The minimum liability limit on auto insurance coverage is a figure determined by state law. Drivers must buy a policy with at least this level of protection to stay legal, and insurance companies must provide quotes to prospective customers which reflect it.
The specific type and level of auto insurance liability coverage required will vary, depending on the state. Bodily injury and property damage coverage are required in most states and in some jurisdictions, uninsured and underinsured motorist coverage must also be put in place.
Bodily injury liability coverage pays for damages incurred by the occupants of the other vehicle when a collision occurs. It pays for medical bills and rehabilitation services. It may also reimburse an accident victim for lost wages if he or she cannot work following the accident.
Property damage liability coverage is used to pay to repair the other driver’s vehicle following the accident. It also pays for repairs to other objects which have been damaged or destroyed, such as guard rails, fences, mail boxes, and sign posts.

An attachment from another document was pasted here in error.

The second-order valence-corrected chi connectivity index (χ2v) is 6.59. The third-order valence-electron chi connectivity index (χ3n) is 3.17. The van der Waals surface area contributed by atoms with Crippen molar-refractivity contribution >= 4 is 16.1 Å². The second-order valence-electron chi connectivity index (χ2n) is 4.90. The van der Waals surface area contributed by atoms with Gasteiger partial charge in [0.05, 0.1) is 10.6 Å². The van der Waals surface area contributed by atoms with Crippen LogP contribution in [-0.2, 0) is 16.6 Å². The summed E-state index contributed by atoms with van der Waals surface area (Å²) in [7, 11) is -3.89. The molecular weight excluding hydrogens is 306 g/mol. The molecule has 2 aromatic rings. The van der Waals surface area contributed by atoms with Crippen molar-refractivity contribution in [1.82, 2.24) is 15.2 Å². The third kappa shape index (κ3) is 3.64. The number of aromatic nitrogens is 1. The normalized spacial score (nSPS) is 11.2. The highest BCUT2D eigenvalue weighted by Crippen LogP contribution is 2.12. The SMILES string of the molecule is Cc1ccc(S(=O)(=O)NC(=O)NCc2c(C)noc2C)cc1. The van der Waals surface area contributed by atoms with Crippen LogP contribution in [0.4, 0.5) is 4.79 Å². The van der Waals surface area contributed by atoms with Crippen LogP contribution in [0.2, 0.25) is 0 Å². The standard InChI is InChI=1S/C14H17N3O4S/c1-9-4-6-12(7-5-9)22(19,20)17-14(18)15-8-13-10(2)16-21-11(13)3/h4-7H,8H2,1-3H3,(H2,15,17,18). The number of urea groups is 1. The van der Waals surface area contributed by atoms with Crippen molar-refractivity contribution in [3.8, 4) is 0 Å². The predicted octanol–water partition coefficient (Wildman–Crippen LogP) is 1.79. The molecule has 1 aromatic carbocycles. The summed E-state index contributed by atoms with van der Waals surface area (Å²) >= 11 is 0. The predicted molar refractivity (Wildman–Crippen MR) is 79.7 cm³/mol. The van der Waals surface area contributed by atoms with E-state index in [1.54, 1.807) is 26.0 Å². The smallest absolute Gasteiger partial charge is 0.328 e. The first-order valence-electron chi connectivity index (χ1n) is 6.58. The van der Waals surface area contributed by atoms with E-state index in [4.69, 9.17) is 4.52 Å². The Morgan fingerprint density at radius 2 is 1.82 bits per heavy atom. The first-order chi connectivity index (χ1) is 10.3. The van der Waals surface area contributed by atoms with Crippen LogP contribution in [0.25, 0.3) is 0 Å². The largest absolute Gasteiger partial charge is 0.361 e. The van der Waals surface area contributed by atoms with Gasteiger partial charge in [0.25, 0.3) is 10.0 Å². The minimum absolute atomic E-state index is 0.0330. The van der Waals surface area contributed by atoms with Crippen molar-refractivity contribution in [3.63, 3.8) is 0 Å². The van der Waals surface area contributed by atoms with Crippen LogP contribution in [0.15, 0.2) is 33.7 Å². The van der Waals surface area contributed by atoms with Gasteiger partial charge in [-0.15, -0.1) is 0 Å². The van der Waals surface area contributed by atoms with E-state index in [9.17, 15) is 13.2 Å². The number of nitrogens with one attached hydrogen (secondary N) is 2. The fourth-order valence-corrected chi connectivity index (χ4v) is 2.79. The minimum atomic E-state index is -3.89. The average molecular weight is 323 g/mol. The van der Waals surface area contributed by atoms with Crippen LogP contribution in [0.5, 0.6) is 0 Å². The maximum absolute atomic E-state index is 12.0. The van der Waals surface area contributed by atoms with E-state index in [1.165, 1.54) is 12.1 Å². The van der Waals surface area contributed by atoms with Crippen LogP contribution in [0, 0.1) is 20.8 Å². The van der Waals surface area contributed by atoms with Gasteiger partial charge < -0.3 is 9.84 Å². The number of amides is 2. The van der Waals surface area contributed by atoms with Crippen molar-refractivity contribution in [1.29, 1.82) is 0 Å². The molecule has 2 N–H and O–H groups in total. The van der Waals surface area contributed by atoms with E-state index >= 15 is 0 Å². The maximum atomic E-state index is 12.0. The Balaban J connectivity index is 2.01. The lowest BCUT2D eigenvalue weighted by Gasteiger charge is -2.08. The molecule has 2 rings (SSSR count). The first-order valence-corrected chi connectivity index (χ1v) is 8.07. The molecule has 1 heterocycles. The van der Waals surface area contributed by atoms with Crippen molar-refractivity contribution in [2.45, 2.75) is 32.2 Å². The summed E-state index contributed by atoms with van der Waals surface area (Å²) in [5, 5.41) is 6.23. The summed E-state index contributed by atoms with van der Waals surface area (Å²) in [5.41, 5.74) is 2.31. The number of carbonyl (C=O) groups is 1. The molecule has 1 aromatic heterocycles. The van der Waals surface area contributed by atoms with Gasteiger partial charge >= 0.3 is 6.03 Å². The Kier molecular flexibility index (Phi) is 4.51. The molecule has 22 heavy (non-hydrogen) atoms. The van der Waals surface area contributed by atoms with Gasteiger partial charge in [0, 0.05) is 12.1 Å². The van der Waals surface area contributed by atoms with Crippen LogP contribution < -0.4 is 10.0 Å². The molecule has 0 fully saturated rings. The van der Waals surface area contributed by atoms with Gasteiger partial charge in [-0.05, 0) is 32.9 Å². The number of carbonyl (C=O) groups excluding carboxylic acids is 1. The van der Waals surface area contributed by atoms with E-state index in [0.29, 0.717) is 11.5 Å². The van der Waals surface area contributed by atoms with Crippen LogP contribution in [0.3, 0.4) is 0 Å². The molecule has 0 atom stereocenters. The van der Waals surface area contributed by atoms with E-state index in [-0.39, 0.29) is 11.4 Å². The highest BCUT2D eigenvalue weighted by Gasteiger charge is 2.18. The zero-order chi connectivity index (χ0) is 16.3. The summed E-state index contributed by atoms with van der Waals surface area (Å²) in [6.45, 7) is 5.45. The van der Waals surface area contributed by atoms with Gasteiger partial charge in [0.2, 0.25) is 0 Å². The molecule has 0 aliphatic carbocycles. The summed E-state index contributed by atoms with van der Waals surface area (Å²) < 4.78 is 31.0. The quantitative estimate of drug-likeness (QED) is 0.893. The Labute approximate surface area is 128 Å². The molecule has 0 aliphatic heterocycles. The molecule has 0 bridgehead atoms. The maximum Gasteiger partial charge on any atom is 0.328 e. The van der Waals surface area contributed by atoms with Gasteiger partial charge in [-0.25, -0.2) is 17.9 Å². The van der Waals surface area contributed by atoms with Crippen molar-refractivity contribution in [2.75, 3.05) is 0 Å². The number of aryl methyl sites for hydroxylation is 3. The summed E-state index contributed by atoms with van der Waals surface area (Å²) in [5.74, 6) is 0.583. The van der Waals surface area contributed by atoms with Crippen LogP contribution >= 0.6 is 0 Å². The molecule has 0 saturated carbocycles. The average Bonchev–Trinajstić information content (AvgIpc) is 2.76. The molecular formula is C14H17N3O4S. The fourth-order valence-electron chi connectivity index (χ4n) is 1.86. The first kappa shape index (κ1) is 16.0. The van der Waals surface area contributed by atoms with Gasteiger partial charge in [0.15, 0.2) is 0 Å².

Uninsured motorist coverage is required in some parts of the U.S. It pays for the policyholder and his or her passengers’ medical bills following an accident if the at-fault driver doesn’t have car insurance coverage in place. If the identity of the at-fault driver cannot be ascertained, the uninsured motorist protection is used to pay for damages.
Underinsured motorist protection is used to provide a higher degree of protection than the at-fault driver’s policy has available. The other policy is used to pay for damages first, and the underinsured motorist policy is used to pay the difference.